Beyond Athletics: Three Other Ways to Recruit Minority College Students

We’ve all heard the fairytale stories before: a minority kid from a tough neighborhood gets a shot at a college career because he or she is recruited for a particular sport. Not only do these athletes get to show off their physical talent, but they get a college degree and a more promising future in the process. Listen, I’m all for athletes landing athletic scholarships if it means that more minority college students earn a college degree. But I also know that stories like these, while intentionally heartwarming and media friendly, do not represent the vast majority of minorities with college aspirations. Athletes get a lot of the attention, but if colleges and universities are truly committed to diverse populations of students then they need to put the steps in place to make it easier for all minorities to earn a college degree.

A few of the areas where I think universities could improve on minority programs and recruitment include:

Arts recruiting.

Just as scouts go out and recruit the best basketball or football players for teams, the same should happen with minority students who show promise in the arts. Theater, musical performance, sculpting, painting, film studies and even creative writing – minority students who have talent in these areas should be given attention and invited to college programs. Why arts programs over more practical careers in STEM or healthcare? Minority students with arts passions often feel forced to abandon them in favor of immediate jobs or things that are simply not their passions. Arts careers are considered “silly” for white peers, but almost irresponsible for minority students. This should change and colleges should take the lead on it.

Mentorship programs.

There are some minority students who come from a home where one or both parents are college graduates but those odds are lower than their white peers. All first-generation college students face different challenges and expectations than those for whom college acceptance, success and graduation has always been expected. During the recruiting process, colleges should tout their mentorships programs and make sure minority and first-generation students are aware of the support they will receive when they decide to attend. As much as possible, these mentorship programs should work on matching students based on race, gender and career industry – though aligning all of that is admittedly difficult. Using the same mentor for several students is an option. Particularly in the case of minority students, mentors are generally overjoyed to be able to help a young person succeed. Colleges just need to be asking for that help and then expressing that it exists to their potential minority students.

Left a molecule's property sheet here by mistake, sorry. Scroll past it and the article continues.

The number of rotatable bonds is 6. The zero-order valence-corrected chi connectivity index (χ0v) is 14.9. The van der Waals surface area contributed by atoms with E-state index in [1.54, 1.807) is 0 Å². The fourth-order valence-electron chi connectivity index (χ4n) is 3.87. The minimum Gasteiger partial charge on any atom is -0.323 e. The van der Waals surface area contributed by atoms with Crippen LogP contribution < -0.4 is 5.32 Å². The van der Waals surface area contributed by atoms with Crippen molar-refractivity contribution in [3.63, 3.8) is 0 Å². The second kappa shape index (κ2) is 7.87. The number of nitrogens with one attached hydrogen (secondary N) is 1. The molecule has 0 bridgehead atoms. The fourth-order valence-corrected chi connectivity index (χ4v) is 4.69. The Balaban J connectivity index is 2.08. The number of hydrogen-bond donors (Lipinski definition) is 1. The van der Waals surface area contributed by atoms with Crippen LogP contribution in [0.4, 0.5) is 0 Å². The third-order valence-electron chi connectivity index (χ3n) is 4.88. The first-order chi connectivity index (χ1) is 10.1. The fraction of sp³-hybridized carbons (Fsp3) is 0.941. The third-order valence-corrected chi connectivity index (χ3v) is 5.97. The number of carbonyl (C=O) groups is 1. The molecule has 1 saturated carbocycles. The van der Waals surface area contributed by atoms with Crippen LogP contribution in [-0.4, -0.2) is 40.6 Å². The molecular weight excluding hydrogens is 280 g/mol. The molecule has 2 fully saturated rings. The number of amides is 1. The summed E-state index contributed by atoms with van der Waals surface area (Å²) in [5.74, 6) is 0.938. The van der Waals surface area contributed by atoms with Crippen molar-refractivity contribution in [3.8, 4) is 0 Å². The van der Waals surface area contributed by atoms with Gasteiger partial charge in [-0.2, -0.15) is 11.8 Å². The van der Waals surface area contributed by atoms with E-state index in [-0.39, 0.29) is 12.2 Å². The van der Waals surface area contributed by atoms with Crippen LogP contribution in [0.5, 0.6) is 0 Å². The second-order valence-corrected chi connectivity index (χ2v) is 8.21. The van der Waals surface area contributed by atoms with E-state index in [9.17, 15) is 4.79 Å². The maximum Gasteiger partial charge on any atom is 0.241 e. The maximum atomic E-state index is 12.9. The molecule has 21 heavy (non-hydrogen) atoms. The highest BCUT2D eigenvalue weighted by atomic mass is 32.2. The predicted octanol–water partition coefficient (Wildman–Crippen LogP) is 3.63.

Creative financial aid.

College is expensive and for students who have to pay for it on their own while supporting themselves, it can be overwhelming. There are no shortage of loans that students can take out to help finance their college careers, but saddling them with debt before they even set foot in the work world can be a recipe for disaster. Colleges that truly want a diverse population of students who succeed after graduation should look into adding more minority scholarships. The “pay it forward” college payment system that is implemented in certain states like Oregon should be considered for wider adoption, especially when it comes to attracting minority and first-generation students to college campuses. College does not need to be completely free in order for more minorities to attend and graduate. It does need to be affordable, though, and that takes some thinking out the normal financial aid box.

Athletes who earn college degrees are certainly inspirational but they are only a small portion of the minorities who want the type of education a college or university can provide. If we really want equality on our college campuses then it will take more than touting the success of our minority football, basketball and track stars. We need to find ways to translate that same success across interests and disciplines, and to give those students the support they need to truly succeed. Part of that process is to make college more affordable for all students. Another piece of that puzzle is targeting areas that are often overshadowed by athletics, like the arts. By understanding the true picture of what potential minority college students are like, colleges and universities can get more of them on campus or enrolling online.

How do you think more minority college students can be recruited?

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